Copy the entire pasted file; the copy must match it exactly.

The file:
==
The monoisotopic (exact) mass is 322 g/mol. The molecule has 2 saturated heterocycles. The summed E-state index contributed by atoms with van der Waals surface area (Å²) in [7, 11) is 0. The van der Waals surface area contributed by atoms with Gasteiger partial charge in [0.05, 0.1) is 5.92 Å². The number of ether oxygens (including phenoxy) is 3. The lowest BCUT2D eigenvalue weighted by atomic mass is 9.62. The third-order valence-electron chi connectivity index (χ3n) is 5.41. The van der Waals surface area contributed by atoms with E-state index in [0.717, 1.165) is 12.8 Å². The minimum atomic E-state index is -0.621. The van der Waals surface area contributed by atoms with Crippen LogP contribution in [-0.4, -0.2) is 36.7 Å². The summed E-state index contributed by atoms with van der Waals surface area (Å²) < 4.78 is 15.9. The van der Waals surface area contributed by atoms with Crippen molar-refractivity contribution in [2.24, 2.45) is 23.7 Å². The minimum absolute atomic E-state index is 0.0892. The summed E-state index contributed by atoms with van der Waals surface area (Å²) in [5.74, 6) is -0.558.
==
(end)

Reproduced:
The monoisotopic (exact) mass is 322 g/mol. The molecule has 2 saturated heterocycles. The summed E-state index contributed by atoms with van der Waals surface area (Å²) in [7, 11) is 0. The van der Waals surface area contributed by atoms with Gasteiger partial charge in [0.05, 0.1) is 5.92 Å². The number of ether oxygens (including phenoxy) is 3. The lowest BCUT2D eigenvalue weighted by atomic mass is 9.62. The third-order valence-electron chi connectivity index (χ3n) is 5.41. The van der Waals surface area contributed by atoms with E-state index in [0.717, 1.165) is 12.8 Å². The minimum atomic E-state index is -0.621. The van der Waals surface area contributed by atoms with Crippen LogP contribution in [-0.4, -0.2) is 36.7 Å². The summed E-state index contributed by atoms with van der Waals surface area (Å²) < 4.78 is 15.9. The van der Waals surface area contributed by atoms with Crippen molar-refractivity contribution in [2.24, 2.45) is 23.7 Å². The minimum absolute atomic E-state index is 0.0892. The summed E-state index contributed by atoms with van der Waals surface area (Å²) in [5.74, 6) is -0.558.